2. There are several states like Punjab, Himachal Pradesh and Maharashtra where gram panchayats have an average population of 2000 while in case of West Bengal and Kerala, the averages are 17,218 and 23,598.

  4. Financial contraints:

    1. The Constitution has provided for State Finance Commissions (SFCs) under article 143H, to be appointed by the governor within a year after the conformity act was passed.

    2. States have been reluctant to devolve finance to the panchayats and make them as autonomous as possible. The approach differs state-wise and depends upon the discretion of the states.

  5. MPLAD scheme:

    1. Discretionary allocation of Rs. 25 lakh to each MP per year to spend in his/her constituency for development projects was done in 1992. The sum was increased to Rs. 5 crore per year in 2011.

    2. Opposed by Left parties and the CM of Bihar on the basis of the argument that the job of MLAs and MPs is to deliberate on policy and frame laws.

  6. Structural constraints:

    1. In most of the states, a woman cannot be re-elected from the same constituency, once her five-year term expires. This denies a woman the chance to nurse her constituency.

    2. Some states have introduced the two-child norm as an eligibility criterion for contesting elections. Though it is applicable to both men and women, it is more detrimental more women, as they don’t have any control over their reproductive health.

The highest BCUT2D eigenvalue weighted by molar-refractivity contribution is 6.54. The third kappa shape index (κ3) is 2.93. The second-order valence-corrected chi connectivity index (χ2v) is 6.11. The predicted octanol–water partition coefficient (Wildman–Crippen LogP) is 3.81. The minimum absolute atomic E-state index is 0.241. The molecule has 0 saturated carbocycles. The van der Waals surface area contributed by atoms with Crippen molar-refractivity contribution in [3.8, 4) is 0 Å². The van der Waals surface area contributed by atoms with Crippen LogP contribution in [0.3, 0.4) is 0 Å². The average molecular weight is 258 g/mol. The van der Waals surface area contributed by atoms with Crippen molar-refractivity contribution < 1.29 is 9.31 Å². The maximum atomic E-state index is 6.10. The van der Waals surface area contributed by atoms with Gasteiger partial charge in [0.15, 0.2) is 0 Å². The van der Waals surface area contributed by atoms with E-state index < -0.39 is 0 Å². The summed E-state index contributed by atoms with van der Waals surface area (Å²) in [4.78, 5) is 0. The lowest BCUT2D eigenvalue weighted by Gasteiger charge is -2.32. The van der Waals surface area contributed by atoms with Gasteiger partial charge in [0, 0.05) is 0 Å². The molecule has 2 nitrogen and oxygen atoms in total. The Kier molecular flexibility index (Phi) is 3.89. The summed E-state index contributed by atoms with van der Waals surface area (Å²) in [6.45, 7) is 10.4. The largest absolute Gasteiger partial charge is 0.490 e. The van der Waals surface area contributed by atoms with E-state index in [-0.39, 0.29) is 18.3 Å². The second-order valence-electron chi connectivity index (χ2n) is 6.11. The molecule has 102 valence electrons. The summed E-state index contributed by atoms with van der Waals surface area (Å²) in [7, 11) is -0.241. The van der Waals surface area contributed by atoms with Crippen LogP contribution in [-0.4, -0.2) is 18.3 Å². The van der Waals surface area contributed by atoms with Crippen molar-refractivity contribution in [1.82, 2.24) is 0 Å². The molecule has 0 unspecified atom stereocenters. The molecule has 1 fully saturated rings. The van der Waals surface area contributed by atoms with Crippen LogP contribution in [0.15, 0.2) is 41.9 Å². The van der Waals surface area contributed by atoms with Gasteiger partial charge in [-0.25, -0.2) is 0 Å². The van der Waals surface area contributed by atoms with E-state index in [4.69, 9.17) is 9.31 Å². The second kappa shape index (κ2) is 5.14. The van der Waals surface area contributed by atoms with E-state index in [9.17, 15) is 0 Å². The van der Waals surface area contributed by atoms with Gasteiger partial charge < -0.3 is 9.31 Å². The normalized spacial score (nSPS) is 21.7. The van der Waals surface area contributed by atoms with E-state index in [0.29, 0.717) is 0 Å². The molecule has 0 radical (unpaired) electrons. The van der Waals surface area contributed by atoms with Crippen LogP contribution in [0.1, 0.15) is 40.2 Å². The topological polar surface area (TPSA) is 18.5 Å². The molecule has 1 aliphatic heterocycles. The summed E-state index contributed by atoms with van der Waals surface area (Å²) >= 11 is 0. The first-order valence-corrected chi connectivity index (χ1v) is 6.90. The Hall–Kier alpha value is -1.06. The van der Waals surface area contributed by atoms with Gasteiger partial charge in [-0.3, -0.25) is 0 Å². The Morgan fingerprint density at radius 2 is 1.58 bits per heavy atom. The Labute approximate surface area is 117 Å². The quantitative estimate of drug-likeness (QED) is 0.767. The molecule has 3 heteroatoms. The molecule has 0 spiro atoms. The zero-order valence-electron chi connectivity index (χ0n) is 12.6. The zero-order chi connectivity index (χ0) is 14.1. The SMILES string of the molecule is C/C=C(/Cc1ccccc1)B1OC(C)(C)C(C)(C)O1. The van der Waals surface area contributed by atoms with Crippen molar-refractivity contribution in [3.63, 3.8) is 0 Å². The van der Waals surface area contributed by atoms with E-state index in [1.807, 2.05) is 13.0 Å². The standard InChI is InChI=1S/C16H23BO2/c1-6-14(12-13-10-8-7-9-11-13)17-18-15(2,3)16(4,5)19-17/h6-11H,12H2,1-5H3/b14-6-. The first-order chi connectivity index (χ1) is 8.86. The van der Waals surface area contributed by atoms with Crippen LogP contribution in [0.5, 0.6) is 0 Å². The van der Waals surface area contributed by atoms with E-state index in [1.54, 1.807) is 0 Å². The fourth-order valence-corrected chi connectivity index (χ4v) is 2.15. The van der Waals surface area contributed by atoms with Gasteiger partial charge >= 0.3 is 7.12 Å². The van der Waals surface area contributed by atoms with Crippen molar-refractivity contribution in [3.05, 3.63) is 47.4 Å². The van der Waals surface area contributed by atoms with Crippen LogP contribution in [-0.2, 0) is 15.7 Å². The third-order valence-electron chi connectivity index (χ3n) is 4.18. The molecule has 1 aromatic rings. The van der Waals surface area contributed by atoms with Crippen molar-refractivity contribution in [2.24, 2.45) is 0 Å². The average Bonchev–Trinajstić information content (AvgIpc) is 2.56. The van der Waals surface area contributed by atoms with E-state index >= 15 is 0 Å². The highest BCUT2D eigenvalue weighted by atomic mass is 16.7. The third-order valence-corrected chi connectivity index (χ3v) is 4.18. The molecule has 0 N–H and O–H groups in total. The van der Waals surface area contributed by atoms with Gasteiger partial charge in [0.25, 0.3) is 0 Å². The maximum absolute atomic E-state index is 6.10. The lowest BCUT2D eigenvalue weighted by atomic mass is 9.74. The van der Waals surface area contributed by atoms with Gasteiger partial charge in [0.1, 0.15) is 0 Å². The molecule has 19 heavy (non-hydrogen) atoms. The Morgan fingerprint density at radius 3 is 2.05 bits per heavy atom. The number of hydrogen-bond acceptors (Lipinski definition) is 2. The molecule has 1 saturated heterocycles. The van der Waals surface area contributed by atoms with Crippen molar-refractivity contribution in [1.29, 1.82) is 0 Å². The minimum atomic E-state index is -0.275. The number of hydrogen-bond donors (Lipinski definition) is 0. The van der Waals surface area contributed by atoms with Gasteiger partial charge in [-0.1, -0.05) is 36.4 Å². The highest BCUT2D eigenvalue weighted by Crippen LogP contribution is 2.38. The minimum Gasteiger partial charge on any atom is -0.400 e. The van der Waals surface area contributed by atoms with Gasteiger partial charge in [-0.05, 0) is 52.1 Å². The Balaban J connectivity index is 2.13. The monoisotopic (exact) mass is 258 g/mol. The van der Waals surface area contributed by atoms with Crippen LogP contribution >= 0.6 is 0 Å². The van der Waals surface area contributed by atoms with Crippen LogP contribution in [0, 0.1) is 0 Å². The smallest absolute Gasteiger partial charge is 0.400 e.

3. Abuse of no-confidence motions

  7. Gender insensitive approach:

    1. Issue of "Proxy candidate": The seat is held by the lady of the family but the real power is exercised by the male member, be it her husband, brother or son.

    2. Reservation of seats: In order to give representation to the non-dominant sections of the population, the 73rd and 74th Amendment Acts make it mandatory to reserve seats for Scheduled Castes, Scheduled Tribes and women, But as the implementation actually gets hampered every now and then, the Second Administrative Reform Commission has recommended:

       

      1. to reserve a constituency for at least 2 terms rather than 1 as it exists at present.

      2. reservation doesn't ensure participation.

Conclusion:

 

Democratic decentralisation has created spaces where the meaning of development is being contested not by leaders at the central or state level, but by the people who get directly affected.

There is evidence to show that decentralisation has led to deepening of democracy. No doubt, there are conflicts and contestations, but these have only helped in evolution of the mechanisms to participate by the local.